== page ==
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Introduction to JavaScript mouseover

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Syntax

mouseover is an event in JavaScript which occurs very frequently and the syntax flow for it is as follows:

object.onmouseover = function() { User-Defined Script; }; How does mouseover event work in JavaScript?

mouseover and mouseout are two events which have completely two behavior but have two elements which have the almost the same feature and same behavior which creates a kind of confusion between both the mouseover and mouseout events. Mouseover event is an event that is a part of the mouse movement where a mouse pointer comes and hovers over an element and mouseout when it leaves the mouse movements. Once the mouse leaves its position it is the event where these events will have some property related to the target and the target element but the question lies in the fact that mouseover elements and the components for it are completely complementary to the mouseout property of the mouse movement.

Next comes event.relatedTarget from where the element from which the mouse came i.e. where the related target gets attached to the target element. A total reverse happens for the mouseout event whose elements are also related to the mouseover event. In mouseout event which is complementary to the mouseover event first comes into account with the event. target where the element gets interacted with the target once the movement in the mouse is released for the first time.

Then comes the event.relatedTarget, where any new pointer element left for the mouse, gets interacted with the target element i.e. where the target element meets the relatedTarget element. The related target as part of the mover over function has a unique feature where the relatedTarget can be null. If the relatedTarget is null, then it means that the mouse didn’t come from another element, but it came out from the window or else it means that it left the window from the interaction to be made. Even if we try to use the event.relatedTarget with tag name i.e. event.relatedTarget.tagname then it will again throw an error which should be always kept in mind. It should be kept in mind before the related target moves to the null value. It can be said that the mouseover and mouseout both are the events which are related to the mouse from and to via divisions and elements which are part of the mousemove event which gets triggered.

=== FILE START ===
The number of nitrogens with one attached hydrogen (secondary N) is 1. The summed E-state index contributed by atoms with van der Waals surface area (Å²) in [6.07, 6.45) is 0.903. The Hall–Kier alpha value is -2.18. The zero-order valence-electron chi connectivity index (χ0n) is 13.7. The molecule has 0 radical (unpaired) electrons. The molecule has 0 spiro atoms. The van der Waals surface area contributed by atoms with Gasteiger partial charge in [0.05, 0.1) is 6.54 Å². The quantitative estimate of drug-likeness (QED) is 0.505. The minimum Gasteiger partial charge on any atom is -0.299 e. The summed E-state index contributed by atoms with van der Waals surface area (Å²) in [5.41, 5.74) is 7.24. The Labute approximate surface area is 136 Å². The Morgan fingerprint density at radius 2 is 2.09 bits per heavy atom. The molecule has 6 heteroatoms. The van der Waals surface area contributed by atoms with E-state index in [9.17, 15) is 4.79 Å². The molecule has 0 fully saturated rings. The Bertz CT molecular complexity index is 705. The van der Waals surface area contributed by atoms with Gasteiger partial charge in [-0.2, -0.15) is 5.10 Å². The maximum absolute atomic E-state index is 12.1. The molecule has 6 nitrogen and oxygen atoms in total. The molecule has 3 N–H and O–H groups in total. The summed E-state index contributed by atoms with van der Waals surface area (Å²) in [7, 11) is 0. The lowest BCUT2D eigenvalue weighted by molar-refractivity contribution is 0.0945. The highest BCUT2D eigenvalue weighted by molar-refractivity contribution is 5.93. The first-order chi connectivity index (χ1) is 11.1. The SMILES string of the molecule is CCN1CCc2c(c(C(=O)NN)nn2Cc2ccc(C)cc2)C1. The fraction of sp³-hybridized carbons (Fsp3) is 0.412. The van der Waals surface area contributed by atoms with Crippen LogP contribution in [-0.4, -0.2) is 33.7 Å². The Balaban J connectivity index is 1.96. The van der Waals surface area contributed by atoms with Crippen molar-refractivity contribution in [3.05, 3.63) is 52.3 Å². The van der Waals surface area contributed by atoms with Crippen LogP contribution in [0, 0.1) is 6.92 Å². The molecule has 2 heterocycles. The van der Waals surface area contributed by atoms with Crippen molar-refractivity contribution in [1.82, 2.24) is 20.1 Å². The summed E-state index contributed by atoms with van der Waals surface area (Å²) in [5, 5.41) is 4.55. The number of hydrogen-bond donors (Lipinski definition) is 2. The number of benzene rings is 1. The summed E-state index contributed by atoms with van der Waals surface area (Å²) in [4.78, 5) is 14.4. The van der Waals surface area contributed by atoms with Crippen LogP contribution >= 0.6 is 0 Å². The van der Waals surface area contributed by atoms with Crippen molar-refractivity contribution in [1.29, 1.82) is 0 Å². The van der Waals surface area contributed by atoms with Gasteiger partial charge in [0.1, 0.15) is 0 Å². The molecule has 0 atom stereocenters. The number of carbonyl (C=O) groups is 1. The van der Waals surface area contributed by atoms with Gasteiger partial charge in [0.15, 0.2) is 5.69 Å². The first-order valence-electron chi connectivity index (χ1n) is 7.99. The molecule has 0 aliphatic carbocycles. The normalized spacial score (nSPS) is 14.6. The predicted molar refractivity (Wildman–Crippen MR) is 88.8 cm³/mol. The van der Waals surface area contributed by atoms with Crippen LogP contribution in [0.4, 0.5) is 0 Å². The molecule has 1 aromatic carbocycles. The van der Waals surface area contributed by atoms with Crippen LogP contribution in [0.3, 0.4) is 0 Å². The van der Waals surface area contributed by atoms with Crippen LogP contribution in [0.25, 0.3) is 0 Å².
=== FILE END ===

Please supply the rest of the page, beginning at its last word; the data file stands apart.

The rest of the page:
Examples to Implement JavaScript mouseover

Below are the examples mentioned:

This program demonstrates the mouseover event as part of the mouse movement which is mainly used for performing and handling the events with the mouse over on the header as represented in the output. 

function mouseOver() { document.getElementById(“demo4”).style.color = “blue”; }

Output:

Before:

After:

Example #2

Code:

function mouseOut() { document.getElementById(“demo5”).style.color = “green”; }

Output:

After:

Note: Hovering over the elements will provide an overview to the user in the beginning and the location for making changes with mousemove that simplifies the overall process.

Conclusion

mouseOver events in JavaScript are one of the most important components which is complementary to the mouseOut event and both are somehow related to the mouse movement. These events are very essential for the UI events enhancement and mouse-related activities as they help the initial programmers to get an overview of the events that need some changes.